Novel 3D-printing resin gets into shape for tissue scaffolds
A team of British researchers has demonstrated the viability of 3D-printed tissue scaffolds that harmlessly degrade while promoting tissue regeneration following implantation. These scaffolds showed highly promising tissue-healing performance, including the ability to support cell migration, the 'ingrowth' of tissues and revascularization (blood vessel growth).
The team was led by Andrew Dove from the University of Birmingham's School of Chemistry, who is also the lead author of a paper on this work in Nature Communications. The paper characterizes the physical properties of the scaffolds and explains how their 'shape memory' is key to promoting tissue regeneration.
“The scaffolds have evenly distributed and interconnected pores that allow diffusion of nutrients from surrounding tissues,” explained Dove. “The shape memory means this structure is retained when the scaffold is implanted into tissues, and this supports the infiltration of cells into the scaffold while encouraging tissue regeneration and revascularization.”
The scaffolds were created using 3D-printing resin 'inks' developed during a major programme of biomaterials research, also led by Dove. The polycarbonate-based resins are being commercialized under the tradename 4Degra by 4D Biomaterials, a spinout from University of Birmingham Enterprise and Warwick Innovations, which was launched in May 2020.
The scaffolds showed several major advantages over current approaches for filling soft tissue voids that remain after trauma or surgery. These included sufficient elasticity to conform to irregular spaces, the ability to undergo compression of up to 85% before returning to their original geometry, compatibility with tissues and non-toxic biodegradation.
The paper describes several different compositions of the 4Degra resins, for producing materials with a wide range of strengths. All of the compositions include a photoinitiator and a photoinhibitor to ensure the resins rapidly turn into gel on exposure to light in the visible spectrum, thus allowing them to be 3D printed into a range of scaffold geometries.
The researchers showed that the materials were non-toxic to cells, and performed mechanical testing to ensure the scaffolds could regain their shape, geometry and pore size after compression. They also performed tests to show the scaffolds can fill an irregular shaped void in alginate gel, which was used as a mimic of soft tissue.
Laboratory studies also demonstrated that the scaffold degrades by surface erosion into non-acidic products, which means the scaffold structure allows for slow, continuous tissue infiltration.
These findings were then confirmed in a mouse model that simulates implantation into adipose (fat) tissue. This showed infiltration of adipocytes and fibroblasts and vascularization at two months, and a tissue arrangement and macrophage presence that was indicative of normal tissue restoration rather than damaged, scarred tissue or an inflammatory response.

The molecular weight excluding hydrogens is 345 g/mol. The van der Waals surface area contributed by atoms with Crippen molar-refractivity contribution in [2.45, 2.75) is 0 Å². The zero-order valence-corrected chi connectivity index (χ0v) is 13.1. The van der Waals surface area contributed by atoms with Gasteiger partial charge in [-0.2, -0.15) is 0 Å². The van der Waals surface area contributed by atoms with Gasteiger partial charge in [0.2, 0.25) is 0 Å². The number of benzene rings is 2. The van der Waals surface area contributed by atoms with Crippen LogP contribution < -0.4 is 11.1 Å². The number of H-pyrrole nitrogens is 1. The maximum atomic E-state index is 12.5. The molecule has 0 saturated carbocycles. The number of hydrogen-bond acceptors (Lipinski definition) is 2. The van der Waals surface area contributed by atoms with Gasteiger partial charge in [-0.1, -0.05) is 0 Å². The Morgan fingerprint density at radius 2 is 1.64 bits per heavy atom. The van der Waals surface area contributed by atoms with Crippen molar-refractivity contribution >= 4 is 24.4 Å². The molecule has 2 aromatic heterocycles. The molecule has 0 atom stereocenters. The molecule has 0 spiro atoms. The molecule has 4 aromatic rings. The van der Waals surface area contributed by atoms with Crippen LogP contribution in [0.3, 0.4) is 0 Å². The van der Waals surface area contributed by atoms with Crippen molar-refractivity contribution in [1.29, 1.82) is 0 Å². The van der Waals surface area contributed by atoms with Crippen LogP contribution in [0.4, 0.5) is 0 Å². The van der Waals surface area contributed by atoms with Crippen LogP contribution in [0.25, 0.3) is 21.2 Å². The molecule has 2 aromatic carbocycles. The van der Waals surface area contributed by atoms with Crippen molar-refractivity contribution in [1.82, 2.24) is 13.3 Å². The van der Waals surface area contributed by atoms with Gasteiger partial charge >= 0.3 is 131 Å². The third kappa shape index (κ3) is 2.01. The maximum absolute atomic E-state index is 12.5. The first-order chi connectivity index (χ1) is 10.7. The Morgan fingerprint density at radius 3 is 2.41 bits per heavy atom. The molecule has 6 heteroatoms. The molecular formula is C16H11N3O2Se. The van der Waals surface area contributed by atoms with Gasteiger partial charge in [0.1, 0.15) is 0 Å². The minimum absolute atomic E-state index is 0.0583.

At four months, the researchers found small, mature blood vessels in the surrounding tissue. The scaffolds also demonstrated excellent biocompatibility. The collagen capsule that formed around the scaffold was less than 200μm thick, which is well below the 500μm threshold used for biocompatibility in other studies, and there was no calcification or necrosis.
Also at four months, 80% of the scaffold was still present, demonstrating the slow degradation predicted by the laboratory studies, and indicating that the scaffolds would provide support for more than a year, allowing sufficient time for mature tissue ingrowth. The controls, which used poly(L-lactic acid) (PLLA) as a comparator, did not show a significant reduction over the four month period.
“3D-printed materials have received a lot of attention in the tissue engineering world,” said Dove. “However, void-filling materials provide mechanical support, biocompatibility and surface erosion characteristics that ensure consistent tissue support during the healing process, and this means a fourth dimension (time) needs to be considered in material design.
“We have demonstrated that it's possible to produce highly porous scaffolds with shape memory, and our processes and materials will enable production of self-fitting scaffolds that take on soft tissue void geometry in a minimally invasive surgery without deforming or applying pressure to the surrounding tissues. Over time, the scaffold erodes with minimal swelling, allowing slow continuous tissue infiltration without mechanical degradation.”
4D Biomaterials has made fast progress in scaling up production of the 4Degra resin-inks at its laboratory in MediCity, Nottingham, and is now offering technical grade material for commercial supply to 3D-printing companies and medical device manufacturers.
“We are looking to collaborate with innovative companies in Europe and North America to develop a new generation of 3D-printed medical devices that translate the unique advantages of the 4Degra resin-ink platform into improved treatment outcomes for patients,” said Phil Smith, CEO of 4D Biomaterials.
This story is adapted from material from the University of Birmingham, with editorial changes made by Materials Today. The views expressed in this article do not necessarily represent those of Elsevier. Link to original source.